There’s still life in those leaves

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There’s still life in those leaves

500 Words: The Kindness of Strangers

https://open.abc.net.au/explore/58543

Many years ago, our local supermarket used to sell shrubs and seedlings, along with lots of other garden paraphernalia.

The poor plants that were either well past their use-by date or definitely not long for this earth were sat up on a small table and sold off at greatly discounted prices.

I had just finished my weekly shopping with a couple of small children in tow.We stopped to have a look at the ‘dead plant table’, as the kids called it.

A bedraggled bottlebrush caught my eye.

I picked it up in its pot to have a closer look. The poor plant was sticking out of soil that was as hard as cement and almost the same colour.

It was not looking very well at all.

In fact, it was looking decidedly dejected.

Another shopper had stopped at the dead plant table, also.

She watched me as I tried to examine the potted bottlebrush. “You’ll be right with that one, love,” the stranger offered with a smile. “Do you think so?” I replied. “Definitely,” she answered. “Look, there’s still life in those leaves.”I had a closer look. The stranger was right. “Just snip off those dead tips. That’ll do it the world of good.” The stranger grabbed the pot off me and turned it upside down.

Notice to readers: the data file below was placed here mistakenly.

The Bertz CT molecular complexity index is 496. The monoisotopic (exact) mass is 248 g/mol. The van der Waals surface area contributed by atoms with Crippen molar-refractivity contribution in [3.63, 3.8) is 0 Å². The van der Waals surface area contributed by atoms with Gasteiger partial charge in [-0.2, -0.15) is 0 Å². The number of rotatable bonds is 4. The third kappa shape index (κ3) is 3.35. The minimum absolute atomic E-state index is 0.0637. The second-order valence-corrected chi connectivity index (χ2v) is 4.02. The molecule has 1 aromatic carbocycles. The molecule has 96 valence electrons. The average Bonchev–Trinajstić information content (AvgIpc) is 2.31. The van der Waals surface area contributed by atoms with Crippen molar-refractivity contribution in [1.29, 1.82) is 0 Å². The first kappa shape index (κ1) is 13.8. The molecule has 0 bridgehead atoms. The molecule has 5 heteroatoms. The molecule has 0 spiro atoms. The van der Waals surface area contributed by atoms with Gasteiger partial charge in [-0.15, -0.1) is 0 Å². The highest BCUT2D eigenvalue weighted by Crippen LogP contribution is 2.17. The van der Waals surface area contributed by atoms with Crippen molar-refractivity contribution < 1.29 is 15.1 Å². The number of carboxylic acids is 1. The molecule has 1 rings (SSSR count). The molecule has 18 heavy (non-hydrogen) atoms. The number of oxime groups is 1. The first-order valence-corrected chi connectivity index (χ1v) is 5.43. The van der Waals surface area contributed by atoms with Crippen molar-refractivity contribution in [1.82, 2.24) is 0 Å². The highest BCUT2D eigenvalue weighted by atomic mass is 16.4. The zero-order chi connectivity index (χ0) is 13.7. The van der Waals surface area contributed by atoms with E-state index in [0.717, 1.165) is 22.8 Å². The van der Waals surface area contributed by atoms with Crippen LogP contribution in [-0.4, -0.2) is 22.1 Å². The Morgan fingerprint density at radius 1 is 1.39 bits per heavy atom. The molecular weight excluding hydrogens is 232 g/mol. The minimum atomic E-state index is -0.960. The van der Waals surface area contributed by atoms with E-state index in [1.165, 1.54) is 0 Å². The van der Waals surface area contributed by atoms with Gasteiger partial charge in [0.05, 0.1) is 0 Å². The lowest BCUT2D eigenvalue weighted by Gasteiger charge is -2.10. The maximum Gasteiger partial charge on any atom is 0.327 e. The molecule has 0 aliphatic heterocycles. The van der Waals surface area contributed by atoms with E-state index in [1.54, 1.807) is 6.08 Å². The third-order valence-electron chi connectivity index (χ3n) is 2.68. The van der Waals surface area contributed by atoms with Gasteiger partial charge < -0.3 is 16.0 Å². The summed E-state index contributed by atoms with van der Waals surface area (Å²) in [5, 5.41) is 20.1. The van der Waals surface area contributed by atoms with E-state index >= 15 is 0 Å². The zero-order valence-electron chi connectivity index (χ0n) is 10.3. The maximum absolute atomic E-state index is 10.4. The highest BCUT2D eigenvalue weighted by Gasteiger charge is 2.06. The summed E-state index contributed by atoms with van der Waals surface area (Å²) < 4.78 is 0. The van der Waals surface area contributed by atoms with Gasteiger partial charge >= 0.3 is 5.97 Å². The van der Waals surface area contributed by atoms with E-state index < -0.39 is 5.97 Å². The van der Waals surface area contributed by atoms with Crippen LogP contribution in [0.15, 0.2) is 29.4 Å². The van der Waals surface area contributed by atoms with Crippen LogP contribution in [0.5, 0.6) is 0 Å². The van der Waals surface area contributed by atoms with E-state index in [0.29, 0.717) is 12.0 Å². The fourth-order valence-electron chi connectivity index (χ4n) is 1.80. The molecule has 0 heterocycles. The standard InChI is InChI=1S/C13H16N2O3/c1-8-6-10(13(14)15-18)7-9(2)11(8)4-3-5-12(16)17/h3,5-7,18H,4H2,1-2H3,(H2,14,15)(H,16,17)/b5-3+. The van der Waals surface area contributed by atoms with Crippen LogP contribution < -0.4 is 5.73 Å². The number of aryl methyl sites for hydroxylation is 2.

Fuzzy, brown fibres that looked like dried shredded coconut were poking out from the holes in the bottom of the black plastic pot. “See that,” the stranger pointed, “root bound.””I don’t have much of a green thumb,” I offered. “Don’t need a green one,” the stranger said, “you just need the one you’ve got. When you get home, tip the pot over, stick your thumb in and pull out the plant. Tease out the roots, give ’em a little trim then plant it in good soil in a sunny spot. No need to coddle it, but just give it some water and keep the weeds away and you’ll be right.” “I don’t know,” I said, my voice wavering.”You’ll be right love,” she said again. “You couldn’t kill that bush with a cricket bat, mark my words.”

And with that she picked up her shopping bags and went on her way.

The stranger’s kind words had encouraged me.

I bought the bottlebrush, took it home and did exactly what she had said.
It took a little while before I saw a turnaround in its condition but once I did, there was no going back for my little friend. It grew bigger and stronger and each year since it has been a prolific flowerer.My reject bottlebrush stands proudly at my front gate, with its beautiful blood-red blooms adorning the entrance to my property each spring. It attracts birds and insects, looks fantastic and gives me so much pleasure.

I am grateful to that kind stranger for her gardening words of wisdom. The encouragement she gave both me and the bottlebrush, who I’m certain was listening also, was very powerful.

She believed that we could do it and we did!

 

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